Real Estate is one of the most popular Self Directed IRA investments due to its high growth potential and stable returns. Many investors have come to it after seeing their market-based portfolios fluctuate due to volatile market forces. Seeking relief from these precipitous changes, they turn to investments such as real estate which offer steadier and more predictable account growth. Additionally, many savvy real estate investors want to apply their business know-how to their IRAs.
The IRS allows individuals to invest in real estate, but retirement investors must be careful not to engage in any Prohibited Transactions. The rules do not dictate WHAT kind of real estate one can purchase, but rather WHO the IRA can transact with. The general rule of thumb is that transacting with third parties is allowed while transacting with close family members and closely held entities – referred to as Disqualified Persons – is not. For real life examples and additional information on Prohibited Transactions, please refer to this article: Prohibited Transactions.
Madison Trust has streamlined the real estate investment process, making it easier than ever to purchase real property with retirement funds. Refer to the following step-by-step flowchart for instructions and supporting document requirements:
Things to keep in mind:
When an IRA purchases real estate, title is held in the name of the custodian for the benefit of the IRA: “Madison Trust Company Custodian FBO [Your Name][Madison Account #]”.
Income and Expenses
Income and expenses related to IRA owned property are handled by the IRA custodian and not by the accountholder. For example, accountholders instruct Madison Trust to pay expenses such as real estate taxes and property insurance via an Expense Payment Request. Accountholders deposit real estate income (such as rental payments) directly into their Madison IRA and submit a Deposit Information Form. Alternatively, one can hire a management company to handle the property income and expenses.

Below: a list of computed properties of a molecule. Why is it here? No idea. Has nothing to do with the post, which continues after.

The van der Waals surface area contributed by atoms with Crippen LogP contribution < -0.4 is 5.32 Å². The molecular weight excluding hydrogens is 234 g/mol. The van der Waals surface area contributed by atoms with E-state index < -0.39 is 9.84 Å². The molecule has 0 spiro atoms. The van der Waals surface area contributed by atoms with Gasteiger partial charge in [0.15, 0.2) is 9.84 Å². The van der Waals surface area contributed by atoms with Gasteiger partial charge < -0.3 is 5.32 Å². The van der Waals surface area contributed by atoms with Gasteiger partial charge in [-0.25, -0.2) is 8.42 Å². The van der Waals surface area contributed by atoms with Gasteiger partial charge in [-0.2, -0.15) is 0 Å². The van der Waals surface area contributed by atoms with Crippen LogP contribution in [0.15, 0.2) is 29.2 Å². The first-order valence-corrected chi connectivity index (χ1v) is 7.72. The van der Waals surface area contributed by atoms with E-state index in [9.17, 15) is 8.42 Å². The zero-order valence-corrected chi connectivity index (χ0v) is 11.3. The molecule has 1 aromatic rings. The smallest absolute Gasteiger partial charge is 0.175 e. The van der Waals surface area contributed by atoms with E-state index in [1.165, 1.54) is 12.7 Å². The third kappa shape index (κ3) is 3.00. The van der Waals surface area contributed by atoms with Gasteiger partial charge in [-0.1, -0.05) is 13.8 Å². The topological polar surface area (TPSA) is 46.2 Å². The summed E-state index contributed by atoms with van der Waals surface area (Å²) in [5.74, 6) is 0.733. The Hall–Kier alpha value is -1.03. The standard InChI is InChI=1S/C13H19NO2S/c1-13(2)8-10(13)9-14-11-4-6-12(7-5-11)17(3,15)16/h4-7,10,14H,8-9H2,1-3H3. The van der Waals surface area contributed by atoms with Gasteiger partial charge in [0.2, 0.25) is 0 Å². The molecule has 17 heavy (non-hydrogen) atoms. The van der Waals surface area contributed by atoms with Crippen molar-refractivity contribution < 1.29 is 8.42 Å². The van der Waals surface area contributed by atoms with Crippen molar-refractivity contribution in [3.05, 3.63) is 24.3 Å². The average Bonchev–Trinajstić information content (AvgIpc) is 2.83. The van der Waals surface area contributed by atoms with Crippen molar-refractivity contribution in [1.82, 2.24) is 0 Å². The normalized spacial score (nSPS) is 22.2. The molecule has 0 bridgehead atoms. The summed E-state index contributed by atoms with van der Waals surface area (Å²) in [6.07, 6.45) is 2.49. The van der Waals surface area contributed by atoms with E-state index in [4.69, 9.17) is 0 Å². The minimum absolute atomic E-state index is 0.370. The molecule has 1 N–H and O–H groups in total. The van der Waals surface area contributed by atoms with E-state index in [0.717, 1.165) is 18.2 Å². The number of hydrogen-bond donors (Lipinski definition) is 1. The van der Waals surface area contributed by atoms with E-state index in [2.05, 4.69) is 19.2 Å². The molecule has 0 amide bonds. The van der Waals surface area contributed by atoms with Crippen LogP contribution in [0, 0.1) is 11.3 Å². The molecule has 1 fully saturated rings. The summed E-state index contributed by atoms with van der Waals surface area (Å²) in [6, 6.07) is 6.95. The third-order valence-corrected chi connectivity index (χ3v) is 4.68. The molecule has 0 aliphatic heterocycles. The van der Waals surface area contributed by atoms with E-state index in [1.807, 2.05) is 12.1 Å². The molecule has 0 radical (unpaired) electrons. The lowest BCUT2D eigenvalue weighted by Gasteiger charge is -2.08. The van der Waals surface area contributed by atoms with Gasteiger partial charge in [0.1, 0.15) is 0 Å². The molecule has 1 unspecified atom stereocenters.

One can obtain financing for an IRA investment; however, the loan must be structured as a non-recourse loan. This means that the loan is backed exclusively by property, and not by an IRA holders’ s personal guarantee. The lender’s sole recourse in the case of default is the real property. One cannot personally guarantee a loan issued to their IRA, as doing so benefits their IRA and constitutes a prohibited transaction. Additionally, the loan must be issued by a non-disqualified entity.
Although many investors choose to own real estate directly through their IRA, others choose to invest with real estate companies such as LLCs or real estate funds. In such cases, the IRA takes an ownership interest in an entity, rather than in a real property. The following link offers information on investing IRA funds in a private placement: Private Placements.
UBIT (Unrelated Business Income Tax)
Unrelated Business Income Tax applies when a tax-advantaged entity such as an IRA earns “ordinary” income. In real estate this can take the form of income from multiple short-term property flips. Passive Investments, such as rental income, interest income, and dividend income do not incur this tax. It is best to reach out to an accountant before placing an “active” real estate investment to learn whether or not the tax applies.
Another tax that may apply is Unrelated Debt Financed Income. When an IRA procures a loan for an investment, then the earnings from the financed portion are subject to UDFI.
When either of the above taxes are due, it is the accountholder’s responsibility to prepare Form 990-T. The form is signed off by Madison Trust in its capacity as IRA custodian, and then filed with the IRS by the accountholder.
To learn more about purchasing real property with retirement funds, feel free to contact a Madison Trust Account Executive at 800-721-4900.